A safe place to keep CB keySubmitted by: Jack
Again I would like to express my appreciation for your excellent web site, please keep up the good work. Your personal response to my entry in your quest book was much appreciated.
Since posting that entry in your guest book I have received a few e-mails expressing interest in the key safe I mentioned. This was a simply way that I cooked up for keeping the keys safely out reach for those of us who do not have a "loving" key holder. It occurs to me that other readers of your pages may have interest in details of the idea so I will attempt to explain the workings of the key safe here.
The heart of the key safe is an electric door locking mechanism commonly seen used in door phone access control systems often fitted to blocks of apartments etc. Such a locking mechanism, known as an electric lock keep or strike plate can be obtained from electrical, security or building iron mongery trade wholesalers. They come in different types, namely 12 or 24 volt, a.c. or d.c., fail safe (i.e. normally locked and requiring power to unlock) or fail free (i.e. normally unlocked and requiring power to keep locked).
My idea consists of a wooden box with an inwardly opening door. The box is constructed in such a way that all of the fixing screws etc. used to construct it are on the inside so that when the door is fitted and closed no screw heads etc. are left exposed to tampering. The door to the box is fitted with a standard night latch type lock often known as a Yale lock where I come from. The lock is fitted without the key hole. The electric lock strike forms the keep plate for the lock. As the lock is the night latch type it will lock into the keep when the door is closed and with the absence of any provision for a key, will not open until the electric lock strike releases it.
To control the electric lock strike the simplest method is to use the fail safe type together with a simple mechanical type time switch and a power supply unit to provide the 12 or 24 volts (a stabilised power supply unit is preferable to simply using a transformer and should be cheaply available from your local electronics hobby shop). The time switch and power supply unit are fitted inside the safe and the time switch is set to switch on the power supply unit thus unlocking the door at the desired time. Once the door is closed there is no way to get at the contents of the safe (i.e. your belt keys) until the time switch lets you in. Simply disconnecting the mains supply will not get you in as the time switch stops running and the door remains locked. A quick drawing is attached of the basic idea.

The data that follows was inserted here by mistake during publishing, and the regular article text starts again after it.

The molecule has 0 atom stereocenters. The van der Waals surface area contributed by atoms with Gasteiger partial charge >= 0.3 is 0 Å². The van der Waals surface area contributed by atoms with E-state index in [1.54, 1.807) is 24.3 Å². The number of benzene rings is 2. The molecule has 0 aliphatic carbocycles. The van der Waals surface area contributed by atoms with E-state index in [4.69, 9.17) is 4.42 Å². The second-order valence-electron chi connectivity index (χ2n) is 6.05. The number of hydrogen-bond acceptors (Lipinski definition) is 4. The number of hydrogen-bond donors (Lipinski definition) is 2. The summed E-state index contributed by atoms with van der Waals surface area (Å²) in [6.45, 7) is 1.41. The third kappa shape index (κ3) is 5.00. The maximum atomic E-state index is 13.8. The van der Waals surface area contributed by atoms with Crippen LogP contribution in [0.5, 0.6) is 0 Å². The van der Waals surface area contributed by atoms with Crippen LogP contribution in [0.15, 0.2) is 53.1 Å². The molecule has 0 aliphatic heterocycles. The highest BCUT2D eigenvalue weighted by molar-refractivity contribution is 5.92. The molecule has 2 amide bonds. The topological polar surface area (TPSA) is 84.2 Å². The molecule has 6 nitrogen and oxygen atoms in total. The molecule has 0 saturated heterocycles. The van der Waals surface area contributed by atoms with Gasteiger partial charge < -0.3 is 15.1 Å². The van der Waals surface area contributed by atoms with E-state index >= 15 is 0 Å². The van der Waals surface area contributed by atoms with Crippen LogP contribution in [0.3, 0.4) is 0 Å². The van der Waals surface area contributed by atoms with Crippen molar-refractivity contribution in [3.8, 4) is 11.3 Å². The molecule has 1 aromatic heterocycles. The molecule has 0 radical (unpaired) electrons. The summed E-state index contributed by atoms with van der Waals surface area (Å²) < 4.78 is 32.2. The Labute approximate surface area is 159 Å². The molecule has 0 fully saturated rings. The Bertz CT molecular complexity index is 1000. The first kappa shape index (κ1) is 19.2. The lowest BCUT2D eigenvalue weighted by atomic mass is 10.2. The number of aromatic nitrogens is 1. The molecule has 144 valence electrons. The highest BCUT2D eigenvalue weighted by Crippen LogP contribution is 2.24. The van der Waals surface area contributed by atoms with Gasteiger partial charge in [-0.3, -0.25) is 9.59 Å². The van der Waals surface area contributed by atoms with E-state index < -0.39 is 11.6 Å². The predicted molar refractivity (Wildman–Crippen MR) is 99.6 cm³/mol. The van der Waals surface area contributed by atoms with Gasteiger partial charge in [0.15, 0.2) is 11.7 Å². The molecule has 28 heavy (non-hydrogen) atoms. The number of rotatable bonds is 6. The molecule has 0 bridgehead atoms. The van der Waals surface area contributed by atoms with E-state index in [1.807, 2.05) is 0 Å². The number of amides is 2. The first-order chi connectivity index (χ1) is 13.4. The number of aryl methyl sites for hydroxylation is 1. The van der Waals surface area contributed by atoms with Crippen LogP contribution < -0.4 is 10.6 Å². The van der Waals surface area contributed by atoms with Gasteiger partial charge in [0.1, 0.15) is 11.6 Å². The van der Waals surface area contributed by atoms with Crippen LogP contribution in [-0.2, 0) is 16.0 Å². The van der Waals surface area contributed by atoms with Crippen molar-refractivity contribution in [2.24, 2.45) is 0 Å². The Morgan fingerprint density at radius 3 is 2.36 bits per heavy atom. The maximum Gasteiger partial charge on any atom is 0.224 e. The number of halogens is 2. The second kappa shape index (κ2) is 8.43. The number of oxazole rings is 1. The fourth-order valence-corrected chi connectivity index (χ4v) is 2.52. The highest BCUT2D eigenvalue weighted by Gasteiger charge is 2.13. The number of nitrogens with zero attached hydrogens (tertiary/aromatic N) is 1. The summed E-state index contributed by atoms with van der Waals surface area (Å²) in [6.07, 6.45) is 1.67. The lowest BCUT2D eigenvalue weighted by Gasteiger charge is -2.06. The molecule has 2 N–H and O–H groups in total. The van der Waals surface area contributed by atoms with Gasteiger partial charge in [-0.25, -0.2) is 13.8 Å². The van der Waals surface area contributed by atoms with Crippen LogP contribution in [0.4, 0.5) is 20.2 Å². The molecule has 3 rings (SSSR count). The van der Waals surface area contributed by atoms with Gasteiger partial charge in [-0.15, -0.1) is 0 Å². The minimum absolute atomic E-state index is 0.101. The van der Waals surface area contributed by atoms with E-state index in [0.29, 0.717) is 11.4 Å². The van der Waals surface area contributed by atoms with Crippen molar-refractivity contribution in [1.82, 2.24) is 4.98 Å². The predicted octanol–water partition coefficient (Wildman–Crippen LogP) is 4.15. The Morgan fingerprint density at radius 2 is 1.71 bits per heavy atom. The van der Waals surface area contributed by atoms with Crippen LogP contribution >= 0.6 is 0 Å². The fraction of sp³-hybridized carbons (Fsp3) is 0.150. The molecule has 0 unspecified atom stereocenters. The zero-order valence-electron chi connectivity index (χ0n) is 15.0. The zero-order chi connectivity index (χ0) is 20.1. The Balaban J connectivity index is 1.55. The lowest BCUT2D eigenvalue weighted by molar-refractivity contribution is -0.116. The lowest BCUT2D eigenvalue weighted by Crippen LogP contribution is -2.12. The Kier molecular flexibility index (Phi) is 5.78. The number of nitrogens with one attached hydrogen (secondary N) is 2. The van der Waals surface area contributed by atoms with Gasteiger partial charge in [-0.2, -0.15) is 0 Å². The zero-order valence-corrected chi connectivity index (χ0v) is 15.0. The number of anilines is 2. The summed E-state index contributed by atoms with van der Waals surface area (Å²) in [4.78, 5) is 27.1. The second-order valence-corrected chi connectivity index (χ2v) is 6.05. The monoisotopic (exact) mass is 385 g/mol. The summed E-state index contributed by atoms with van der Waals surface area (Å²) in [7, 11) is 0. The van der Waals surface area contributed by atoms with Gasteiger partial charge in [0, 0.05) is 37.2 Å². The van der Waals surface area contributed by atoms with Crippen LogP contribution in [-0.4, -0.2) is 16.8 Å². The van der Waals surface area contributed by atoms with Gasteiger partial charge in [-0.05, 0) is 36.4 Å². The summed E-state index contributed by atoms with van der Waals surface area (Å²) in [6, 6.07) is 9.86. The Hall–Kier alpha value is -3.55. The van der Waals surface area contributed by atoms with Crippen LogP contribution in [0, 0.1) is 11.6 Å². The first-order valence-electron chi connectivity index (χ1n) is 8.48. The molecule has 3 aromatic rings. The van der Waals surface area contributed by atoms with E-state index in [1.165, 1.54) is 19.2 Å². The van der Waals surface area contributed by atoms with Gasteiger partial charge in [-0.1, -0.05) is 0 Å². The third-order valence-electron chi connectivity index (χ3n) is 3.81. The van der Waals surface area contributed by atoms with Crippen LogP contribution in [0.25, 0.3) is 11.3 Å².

An interesting variant might be to set the time switch to come on for a short period of say fifteen minuets at the end of the working day. This will create a short fifteen minuet window during which the safe will be opened and your keys can be retrieved. Should this window be missed due say to heavy traffic that day or similar then the safe re-locks its self and you have to wait till the next 24hr period passes.
The above idea does not take account of what would happen if there was a power cut or some other failure of the electrical supply or fault in the wiring inside the safe. In such event the wooden safe could of course be smashed open or in the case of a power cut you could just wait it out. It is possible to build the safe using the fail free type of electric lock strike, which together more complex electric's and stand by batteries would over come these problems, however, this is a little to complex to describe here.
If you have a spare room or closet the whole idea could be fitted to the door of the room, with the time switch etc. left inside the room, instead of building a safe.
I am sorry if this has gone on a bit but I hope it may be of interest to the visitors to your site and will answer the questions of the people who have e-mailed me.
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Page last updated 98-Jan-29 by: Altairboy@aol.com